First, locating our doctrine of Scripture with relation to the doctrine of providence reminds us that the various words, passages, texts, and books of the Bible were written in the midst of the history over which God is Lord. A sparrow doesn’t fall to the ground without the Father’s consent, how much more the Scriptures which form his self-testimony? In other words, we need to desecularize our view of the processes of culture and history which produced these texts (and all other texts for that matter). This isn’t to deny the human, cultural and historical influences on the way Scripture came to be the way it is, but it is to remember that all of history’s movements come together under God’s hands. When you look at the historical process, you need to realize you’re not seeing all the action when you’ve accounted for human psychological, political, and even theological motivations. Father, Son, and Spirit rule over history governing, preserving, and upholding all its activities–even that of the production of Scripture. God’s providence doesn’t compete or deny the natural and the human, but sustains and underlies it.

Second, locating our doctrine of Scripture with relation to the idea of sanctification reminds us of the important work of the Holy Spirit in the lives and histories of the writers of Scripture. Humans can be sanctified by the Spirit, set apart as holy, in order to serve as God’s ambassadors and mouthpieces. So can the human words of those apostles and prophets that God called and commissioned to proclaim his words to the nations. For Webster, the Spirit’s work of sanctification is the middle term between providence and inspiration, and speaks of the Spirit’s preparation and setting apart of the particular persons and processes of the production of Scripture (events, literary elements, redaction, reception, etc). The Spirit set apart the prophets (Jeremiah, Paul), cleanses their lips (Isaiah), and specifically teaches them how to speak his words (Peter). He does this, not by denying their humanity, but calling it, redeeming it, and perfecting it by way of purification. Scripture is Holy because of the Spirit’s work in consecrating these instruments (humans and their histories) for his own.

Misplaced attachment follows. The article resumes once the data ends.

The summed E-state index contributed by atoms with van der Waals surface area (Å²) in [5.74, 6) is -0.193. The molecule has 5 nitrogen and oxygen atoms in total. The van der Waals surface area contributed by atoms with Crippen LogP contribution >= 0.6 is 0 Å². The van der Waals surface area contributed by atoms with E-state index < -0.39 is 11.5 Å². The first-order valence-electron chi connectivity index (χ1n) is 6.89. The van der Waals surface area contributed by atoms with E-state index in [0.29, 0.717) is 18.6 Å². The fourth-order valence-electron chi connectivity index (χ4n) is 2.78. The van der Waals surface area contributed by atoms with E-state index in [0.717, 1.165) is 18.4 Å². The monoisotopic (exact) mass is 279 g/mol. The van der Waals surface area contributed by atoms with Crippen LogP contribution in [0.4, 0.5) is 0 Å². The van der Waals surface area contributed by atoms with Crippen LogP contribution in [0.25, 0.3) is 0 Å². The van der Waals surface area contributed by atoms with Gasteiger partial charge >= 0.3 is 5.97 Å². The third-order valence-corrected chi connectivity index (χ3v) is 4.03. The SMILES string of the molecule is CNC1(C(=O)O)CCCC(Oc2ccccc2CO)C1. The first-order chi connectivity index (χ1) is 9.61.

Third, we come to the final term of ‘inspiration.’ This is the final and most specific term which refers, not to God’s broader process, or some generic notion of inspiredness that all literature falls under. Instead, it is this specific superintendence and supervenience of God in and through his human servants who speak specific words as the Spirit moves them. Webster says we must be careful not to separate this from either providence or sanctification as if God’s inspiration is some intrusive overturning of human, creaturely processes. It’s not a detached miracle that competitively suspends the human dimension, resulting in a mechanical activity, but an organic movement by the Spirit to heal particular authors, Paul, or Peter, so their specific word given in Scripture can be those through which the Spirit addresses us.

Webster concludes this section by noting that the resulting words provided by the Spirit are not some arbitrary deposit of ‘inspiredness’ that does its work all by itself apart from God’s continuing use of it. Instead, they are a settlement of the Word. After God has breathed out these words of Holy Scripture, we have reached a definitive stage in the publication, or revelation of God’s Word that determines all future hearing and receiving of the Word. After this, we don’t need more inspiration, or a more comprehensive supplement that goes further on beyond what the apostles have written. Rather, we need the renewal of heart that leads to listening and receiving the Word that has already been spoken for what it is.